Writing Center Handouts for Styles of Documentation
American Psychological Association (APA) style handout.
APA documentation style is most often used in the social sciences, including government, psychology, sociology, and education. For more APA help, consult the Publication Manual of the American Psychological Association, 6th edition (2009), or visit the Writing Center. See our APA Handout.
Chicago Manual of Style, 16th ed. (CMS) handouts.
CMS offers two systems of documenting sources: the Notes System, used in the arts, history, and literature, offers information in footnotes and a bibliography; the Author-Date System, preferred in physical, natural, and social sciences, uses parenthetical citations and a reference list. Depending on your project, see our Chicago Notes handout or Chicago_Author-Date handout.
Modern Language Association (MLA) style handout.
MLA provides a standard method of academic documentation that is often used in the humanities (except history) and the fine arts. For more MLA help, use the MLA Handbook for Writers of Research Papers (2009), 7th ed., or visit the Writing Center. See our MLA handout.
Turabian Documentation Style, 8th ed. handouts.
Turabian-style resembles CMS, described above, with a few important modifications for student research papers. Like CMS, Turabian offers two "styles" for crediting sources: the Notes-Bibliography style, used in the arts, history, and literature, and the Parenthetical-Reference style, for the physical, natural, and social sciences. See our Turabian Documentation Style-Notes or Turabian Style Parenthetical Citations-Reference List.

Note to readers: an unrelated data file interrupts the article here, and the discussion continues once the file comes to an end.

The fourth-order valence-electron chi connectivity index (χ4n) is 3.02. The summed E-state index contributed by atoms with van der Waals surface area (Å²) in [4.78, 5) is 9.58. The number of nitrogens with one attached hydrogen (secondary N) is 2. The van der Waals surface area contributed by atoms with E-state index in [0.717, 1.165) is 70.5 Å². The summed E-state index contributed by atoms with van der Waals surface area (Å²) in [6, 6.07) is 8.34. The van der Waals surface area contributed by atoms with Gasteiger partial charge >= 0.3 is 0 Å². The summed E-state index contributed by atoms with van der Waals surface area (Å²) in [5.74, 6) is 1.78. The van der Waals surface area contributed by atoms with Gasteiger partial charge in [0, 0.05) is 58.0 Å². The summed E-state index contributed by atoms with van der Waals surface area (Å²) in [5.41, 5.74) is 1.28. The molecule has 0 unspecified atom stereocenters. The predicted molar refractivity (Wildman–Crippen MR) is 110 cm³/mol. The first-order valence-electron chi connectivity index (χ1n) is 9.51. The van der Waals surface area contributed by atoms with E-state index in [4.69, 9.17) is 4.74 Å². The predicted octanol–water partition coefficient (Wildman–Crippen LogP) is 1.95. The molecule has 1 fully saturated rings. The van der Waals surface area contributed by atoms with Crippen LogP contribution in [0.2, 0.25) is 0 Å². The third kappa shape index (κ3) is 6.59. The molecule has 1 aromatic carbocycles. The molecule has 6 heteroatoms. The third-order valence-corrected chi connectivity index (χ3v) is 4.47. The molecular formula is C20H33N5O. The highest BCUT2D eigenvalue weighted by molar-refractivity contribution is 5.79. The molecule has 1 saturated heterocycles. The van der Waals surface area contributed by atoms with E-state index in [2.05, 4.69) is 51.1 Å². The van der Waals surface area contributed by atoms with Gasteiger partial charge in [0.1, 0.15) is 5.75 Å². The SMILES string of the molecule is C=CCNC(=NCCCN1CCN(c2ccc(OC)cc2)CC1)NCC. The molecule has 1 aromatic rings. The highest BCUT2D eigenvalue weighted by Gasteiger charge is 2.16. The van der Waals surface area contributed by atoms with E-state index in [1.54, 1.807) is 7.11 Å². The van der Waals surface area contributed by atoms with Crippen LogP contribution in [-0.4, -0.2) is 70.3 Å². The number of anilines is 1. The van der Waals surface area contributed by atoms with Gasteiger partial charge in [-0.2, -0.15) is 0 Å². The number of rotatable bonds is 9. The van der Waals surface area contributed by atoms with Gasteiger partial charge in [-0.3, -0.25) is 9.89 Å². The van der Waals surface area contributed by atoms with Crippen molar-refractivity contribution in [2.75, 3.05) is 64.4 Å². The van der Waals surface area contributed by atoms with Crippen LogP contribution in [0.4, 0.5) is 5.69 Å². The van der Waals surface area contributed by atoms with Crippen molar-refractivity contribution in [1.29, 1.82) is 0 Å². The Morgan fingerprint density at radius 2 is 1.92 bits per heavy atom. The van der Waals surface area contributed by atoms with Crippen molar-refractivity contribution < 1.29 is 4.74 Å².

Handouts on Writing Processes and Genres
Writing Too Little or Too Much
Writers at all levels and stages sometimes struggle with composing concise prose or expanding compact topics. Our consultants have put together a few general strategies that writers may find helpful for revision and exposition. In addition to the Writing Too Little or Too Much handout, a supplemental handout describes steps in reverse outlining, synthesis, and invention.
If you're writing on the web, considering new mediums for making an argument in your WRIT course, or advertising for a student group, you can gain direction from thinking of your project as a "multimodal" composition. The mixing of textual, visual and aural elements creates a multimodal text that can be analyzed in terms of form as well as content. For more information about multimodal composition, please see our Multimodal Invention handout.
Many students are called to write reviews of literature, either independently or as part of a longer project. The Literature Reviews Conventions Handout introduces common requirements and components of the "Lit. Review" genre for students in the Arts, Humanities and Social Sciences. Please note that because the conventions of literature reviews vary from discipline to discipline, we advise that, as with any other assignment, you consult with your instructor for more detailed instructions and expectations.